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About Eric’s Wife

I am Eric’s Wife. I am also mother to two teenagers on the very cusp of adulthood, the founding director of Scripture from the Heart, an avid world watcher, bold and insecure at once. I serve a merciful God and I love a guy who makes my knees weak. This is where I write about it all.  Thank you for reading!

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My Reciter

November 22, 2020
I bought this t-shirt for my baby niece and it became the unspoken motto of our friendship.

Scripture from the Heart is a little homegrown worship ministry, seeded and nurtured by my church family at Highpoint Fellowship in Cedar Park, TX. I have had the distinct pleasure and honor of directing this work for 5 years. The work specifically is the presentation of great lengths of Scripture, memorized by one person. It’s not a common worship art, so we have worked in a kind of vacuum, figuring things out as we go along.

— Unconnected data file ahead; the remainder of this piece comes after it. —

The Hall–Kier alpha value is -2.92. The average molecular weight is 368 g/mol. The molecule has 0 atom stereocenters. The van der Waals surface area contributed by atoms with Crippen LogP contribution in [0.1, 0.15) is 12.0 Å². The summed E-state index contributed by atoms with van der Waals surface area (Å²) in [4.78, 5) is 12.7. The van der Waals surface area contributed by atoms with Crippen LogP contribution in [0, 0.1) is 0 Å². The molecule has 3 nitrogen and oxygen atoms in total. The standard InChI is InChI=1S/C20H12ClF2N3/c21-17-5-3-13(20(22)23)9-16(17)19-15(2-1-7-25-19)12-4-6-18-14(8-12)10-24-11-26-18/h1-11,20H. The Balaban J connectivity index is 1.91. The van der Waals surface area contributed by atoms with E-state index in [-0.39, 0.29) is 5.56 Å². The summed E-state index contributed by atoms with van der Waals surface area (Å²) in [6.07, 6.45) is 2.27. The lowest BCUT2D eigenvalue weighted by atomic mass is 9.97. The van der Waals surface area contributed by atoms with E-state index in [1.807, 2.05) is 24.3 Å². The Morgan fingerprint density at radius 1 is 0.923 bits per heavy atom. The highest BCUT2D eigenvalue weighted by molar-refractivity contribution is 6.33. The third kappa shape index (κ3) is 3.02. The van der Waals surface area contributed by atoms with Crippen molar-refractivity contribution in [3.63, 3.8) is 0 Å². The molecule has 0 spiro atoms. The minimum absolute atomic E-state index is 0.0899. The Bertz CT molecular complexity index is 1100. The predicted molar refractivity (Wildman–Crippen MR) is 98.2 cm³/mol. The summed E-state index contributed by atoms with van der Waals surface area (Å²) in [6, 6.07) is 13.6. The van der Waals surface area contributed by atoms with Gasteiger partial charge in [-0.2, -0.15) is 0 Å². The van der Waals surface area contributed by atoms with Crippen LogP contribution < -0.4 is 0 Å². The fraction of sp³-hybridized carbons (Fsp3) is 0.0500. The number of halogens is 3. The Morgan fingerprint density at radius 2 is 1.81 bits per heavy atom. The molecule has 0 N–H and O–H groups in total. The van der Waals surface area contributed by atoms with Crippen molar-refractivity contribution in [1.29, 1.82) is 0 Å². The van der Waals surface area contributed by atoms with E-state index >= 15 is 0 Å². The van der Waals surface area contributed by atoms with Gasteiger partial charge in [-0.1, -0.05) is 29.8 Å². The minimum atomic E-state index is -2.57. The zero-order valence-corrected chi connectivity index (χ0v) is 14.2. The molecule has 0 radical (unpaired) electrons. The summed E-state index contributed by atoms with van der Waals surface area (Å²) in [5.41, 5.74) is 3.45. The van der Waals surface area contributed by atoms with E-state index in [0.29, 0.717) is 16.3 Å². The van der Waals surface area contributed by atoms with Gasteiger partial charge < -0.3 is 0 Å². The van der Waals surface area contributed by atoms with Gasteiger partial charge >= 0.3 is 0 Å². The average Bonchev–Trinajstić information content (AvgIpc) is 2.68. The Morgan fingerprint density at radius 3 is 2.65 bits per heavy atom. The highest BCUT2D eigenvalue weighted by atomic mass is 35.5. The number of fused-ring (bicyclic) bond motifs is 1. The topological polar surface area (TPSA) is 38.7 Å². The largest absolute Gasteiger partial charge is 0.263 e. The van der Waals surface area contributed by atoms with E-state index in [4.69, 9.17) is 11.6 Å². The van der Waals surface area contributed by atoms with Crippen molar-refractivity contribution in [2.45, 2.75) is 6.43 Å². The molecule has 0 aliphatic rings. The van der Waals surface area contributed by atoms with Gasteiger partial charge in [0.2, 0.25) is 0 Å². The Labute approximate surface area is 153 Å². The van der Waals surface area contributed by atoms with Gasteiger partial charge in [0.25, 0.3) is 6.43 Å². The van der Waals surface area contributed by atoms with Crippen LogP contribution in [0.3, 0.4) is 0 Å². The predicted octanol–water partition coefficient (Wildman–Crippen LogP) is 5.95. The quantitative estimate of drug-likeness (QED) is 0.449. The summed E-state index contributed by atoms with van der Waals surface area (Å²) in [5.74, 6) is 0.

When we first started this work, my primary concern was with the congregation’s experience, keeping up with service lineup, and making certain my reciter felt confident. I call this work reciting, even though it is a mix of drama, first century teaching, and reciting, so the word doesn’t fit the fullness of it. I call the reciters “my reciters” because, after working with 40 plus reciters, I have grown a major stage Mama heart for each one and they are mine. As these years have gone on, I have found my greatest concern to be with the heart and work of my reciter. It is like a one person at a time discipleship work, which was a great surprise to me with my drama queen performer’s heart that withers without a large audience.